Festival Packing: Reading 2014

Now I know that festival season is coming to a close here in the UK and there is already a whole host of festival packing lists floating around, but I figured I would hop on the bandwagon and share what little wisdom I have to offer as I pack for Reading festival, which I leave for tomorrow. I’m not going to bother with the obvious things like underwear and a toothbrush- I think we are all grown up enough to be able to figure this out for ourselves by now, this isn’t primary school. Think of this as a compilation of things that you’ll think you don’t need, then find yourself sat in the mud at 4am wishing you’d listened to that advice. Just warning you.

  •  Baby wipes- honestly if you only brought one thing to a festival it should be baby wipes, you don’t quite realise just how many uses these things have and trust me, they’ll be a god send when you are unlikely to be able to shower for the four or five days you’re there for (you can get Huggies wipes for 99p in Boots for a huge pack)
  • Face wipes- along the same lines but for any girls that aren’t quite ready to embrace the no-makeup look, you really don’t want to be bringing along your endless cleansers and toners and fancy make-up removers- it’s time to crack out the face wipes. Primark do a range of different types that are only £1 for two packs so you can hardly go wrong.
  • Toilet roll and tissues- needless to say, festival toilets are disgusting. There is rarely any toilet roll available (in fact Reading have said this year they won’t be providing any) so these are most certainly essential to have- tissue packets are especially good as you can just stick one in your pocket or bumbag each day and you’re set.. plus you can buy 4 packets for £1 in Primark at the moment (you can tell where I do all my festival shopping)
  • Dry shampoo- back on the no washing theme, my hair is certainly not used to surviving five days without a shower so anything I can do to make it look slightly less slick with grease is always a bonus- dry shampoo, bandanas and hats are all good solutions here
  • Other toiletries- deodorant, hand sanitiser, paracetamol and a lip balm with spf (even if it isn’t meant to be hot) are definitely essentials in my opinion along with any hayfever tablets if you suffer from that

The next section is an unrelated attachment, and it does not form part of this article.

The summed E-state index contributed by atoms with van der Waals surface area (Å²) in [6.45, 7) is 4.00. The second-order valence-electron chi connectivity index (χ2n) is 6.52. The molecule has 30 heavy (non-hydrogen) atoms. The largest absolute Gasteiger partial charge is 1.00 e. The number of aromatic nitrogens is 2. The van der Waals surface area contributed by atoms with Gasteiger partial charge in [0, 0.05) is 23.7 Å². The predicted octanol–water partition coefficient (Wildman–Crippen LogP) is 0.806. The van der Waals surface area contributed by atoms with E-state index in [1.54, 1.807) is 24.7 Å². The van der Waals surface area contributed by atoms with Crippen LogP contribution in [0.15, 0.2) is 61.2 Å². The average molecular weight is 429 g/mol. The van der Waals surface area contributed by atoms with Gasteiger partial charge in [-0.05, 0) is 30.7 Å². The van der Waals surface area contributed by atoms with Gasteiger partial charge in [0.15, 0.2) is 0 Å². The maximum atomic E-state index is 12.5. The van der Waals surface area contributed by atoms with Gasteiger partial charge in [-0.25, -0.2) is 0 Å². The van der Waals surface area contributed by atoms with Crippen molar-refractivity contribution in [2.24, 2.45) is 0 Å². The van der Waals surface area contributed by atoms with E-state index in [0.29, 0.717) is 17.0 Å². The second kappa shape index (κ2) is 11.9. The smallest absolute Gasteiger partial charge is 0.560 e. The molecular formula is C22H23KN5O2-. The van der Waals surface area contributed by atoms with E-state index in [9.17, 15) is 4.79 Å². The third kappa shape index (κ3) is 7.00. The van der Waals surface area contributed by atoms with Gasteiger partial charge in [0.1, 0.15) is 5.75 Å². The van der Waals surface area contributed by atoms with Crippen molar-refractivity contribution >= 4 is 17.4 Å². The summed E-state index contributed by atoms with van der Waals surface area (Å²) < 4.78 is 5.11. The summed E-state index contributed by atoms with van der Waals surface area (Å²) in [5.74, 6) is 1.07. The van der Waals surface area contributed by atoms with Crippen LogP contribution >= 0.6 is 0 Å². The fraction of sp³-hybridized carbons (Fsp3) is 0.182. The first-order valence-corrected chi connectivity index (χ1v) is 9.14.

• Suncream and sunglasses- may seem a tad optimistic seeing as the weather forecast for this weekend isn’t meant to be the best, but you never know with this English weather and being outside all day can have disastrous consequences when you’re as ginger and pale as I am
  • Raincoat and wellies- on the opposite end of the scale and much more likely to come in use, it’s a pretty obvious essential for any English festival
  • Bin bags- weird thing to add but they take up no room at all and without fail will always come in handy- make-do raincoats, rubbish bag, bag for your wet clothes, etc etc
  • Torch- those obstacle courses of guy ropes are hard enough to navigate in the light, don’t make it harder for yourself that it need be
  • Small towel- not essential but definitely handy if you have room in your bag, especially if it’s a wet weekend
  • Pillowcase- I’m definitely not one of those people that is going to be lugging round a pillow with me but I do love to bring a case at least to stuff with jumpers in an attempt to make sleeping at least a little less impossible
  • Crappy old phone- I’m taking my year 7 slide up (classy I know) but to be quite honest, all I need to be able to do is text and ring my friends to meet up with them- if you are tweeting every moment of your weekend you are clearly not enjoying yourself and to be brutally honest, I think if you take your iPhone to a festival then you deserve to get it stolen
  • Some other kind of shoes you don’t mind getting ruined- I’m taking some cheap black high tops from H&M that are just super comfortable and make a nice change if the ground is dry and wellies are no longer needed (a girl can dream)
  • Bumbag- not the coolest thing in the world (although you can get some pretty nice ones- mine is from depop) but so handy for carrying round essentials without having to carry a bag around and worry about everything getting stolen
  • Glitter/ face paint- when else do you get the chance to wander round with your hair full of glitter and paint on your face without getting some weird looks?
  • Plastic bottles/ hip flask- you’re not allowed to take in any glass so if you’re planning on bringing alcohol it’ll need to be decanted into plastic bottles- definitely handy to bring a couple of extras as trips to Tescos are a lot more popular than paying the extortionate bar prizes and you don’t want to be stuck with nothing to decant those glass bottles into. Having not been to Reading before, I don’t know how strict they are about bringing alcohol into the arena, but it’s always handy to have a hip flask or something similar you can slip down your wellies for ease

So there you have it, my probably completely useless checklist for Reading and Leeds (or any other UK festival for that matter). To be honest, if you are going to Reading there is a huge Tesco’s just a few minutes walk from the site where you can stock up on anything you have forgotten, so don’t panic too much. Most of all just have an amazing time no matter how dirty and wet you are; I know I will.

 

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The Next Stage

As David Nicholls so rightly puts it, “the notion that you can somehow quantify intelligence by some ridiculous, antiquated system of written examinations is obviously specious.” Unfortunately for us, there’s not a lot we can do about that and we’re forced to go through the stress of increasingly harder exams year upon year in order to decide for us whether we are destined to be neurosurgeons or dustbinmen for the rest of our lives. As I’m sure most of you will have guessed, I talk about this because of the dreaded day that has been looming ever closer since the start of summer and is now but two days away; the day on which dreams are realised and crushed- and trust me, that’s no exaggeration.